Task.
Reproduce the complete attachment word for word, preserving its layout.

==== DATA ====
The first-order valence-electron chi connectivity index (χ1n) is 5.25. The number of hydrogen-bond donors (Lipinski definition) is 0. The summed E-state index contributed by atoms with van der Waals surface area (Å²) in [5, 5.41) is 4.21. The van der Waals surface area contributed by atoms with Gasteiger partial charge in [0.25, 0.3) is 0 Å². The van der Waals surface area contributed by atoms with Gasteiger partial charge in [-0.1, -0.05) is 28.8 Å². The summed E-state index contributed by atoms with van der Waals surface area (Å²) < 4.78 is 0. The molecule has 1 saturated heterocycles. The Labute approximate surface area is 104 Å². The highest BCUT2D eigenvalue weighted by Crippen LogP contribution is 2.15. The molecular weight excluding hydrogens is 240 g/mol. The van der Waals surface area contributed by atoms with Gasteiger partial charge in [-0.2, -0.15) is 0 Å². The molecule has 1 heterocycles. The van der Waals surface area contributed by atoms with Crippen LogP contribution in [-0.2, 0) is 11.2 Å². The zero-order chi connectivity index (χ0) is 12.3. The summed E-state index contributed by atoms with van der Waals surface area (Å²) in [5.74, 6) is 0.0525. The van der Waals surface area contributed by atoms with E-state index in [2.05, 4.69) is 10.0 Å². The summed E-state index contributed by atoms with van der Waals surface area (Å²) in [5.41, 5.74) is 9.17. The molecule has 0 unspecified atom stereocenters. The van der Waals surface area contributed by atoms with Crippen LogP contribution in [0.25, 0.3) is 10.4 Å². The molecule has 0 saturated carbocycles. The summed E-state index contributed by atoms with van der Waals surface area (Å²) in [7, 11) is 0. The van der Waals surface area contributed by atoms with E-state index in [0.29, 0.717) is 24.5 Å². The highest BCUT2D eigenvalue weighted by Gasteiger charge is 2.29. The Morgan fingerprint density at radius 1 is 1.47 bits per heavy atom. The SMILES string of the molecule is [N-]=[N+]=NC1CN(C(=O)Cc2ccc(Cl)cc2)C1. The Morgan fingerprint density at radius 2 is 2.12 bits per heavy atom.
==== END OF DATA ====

The first-order valence-electron chi connectivity index (χ1n) is 5.25. The number of hydrogen-bond donors (Lipinski definition) is 0. The summed E-state index contributed by atoms with van der Waals surface area (Å²) in [5, 5.41) is 4.21. The van der Waals surface area contributed by atoms with Gasteiger partial charge in [0.25, 0.3) is 0 Å². The van der Waals surface area contributed by atoms with Gasteiger partial charge in [-0.1, -0.05) is 28.8 Å². The summed E-state index contributed by atoms with van der Waals surface area (Å²) < 4.78 is 0. The molecule has 1 saturated heterocycles. The Labute approximate surface area is 104 Å². The highest BCUT2D eigenvalue weighted by Crippen LogP contribution is 2.15. The molecular weight excluding hydrogens is 240 g/mol. The van der Waals surface area contributed by atoms with Gasteiger partial charge in [-0.2, -0.15) is 0 Å². The molecule has 1 heterocycles. The van der Waals surface area contributed by atoms with Crippen LogP contribution in [-0.2, 0) is 11.2 Å². The zero-order chi connectivity index (χ0) is 12.3. The summed E-state index contributed by atoms with van der Waals surface area (Å²) in [5.74, 6) is 0.0525. The van der Waals surface area contributed by atoms with E-state index in [2.05, 4.69) is 10.0 Å². The summed E-state index contributed by atoms with van der Waals surface area (Å²) in [5.41, 5.74) is 9.17. The molecule has 0 unspecified atom stereocenters. The van der Waals surface area contributed by atoms with Crippen LogP contribution in [0.25, 0.3) is 10.4 Å². The molecule has 0 saturated carbocycles. The summed E-state index contributed by atoms with van der Waals surface area (Å²) in [7, 11) is 0. The van der Waals surface area contributed by atoms with E-state index in [0.29, 0.717) is 24.5 Å². The highest BCUT2D eigenvalue weighted by Gasteiger charge is 2.29. The Morgan fingerprint density at radius 1 is 1.47 bits per heavy atom. The SMILES string of the molecule is [N-]=[N+]=NC1CN(C(=O)Cc2ccc(Cl)cc2)C1. The Morgan fingerprint density at radius 2 is 2.12 bits per heavy atom.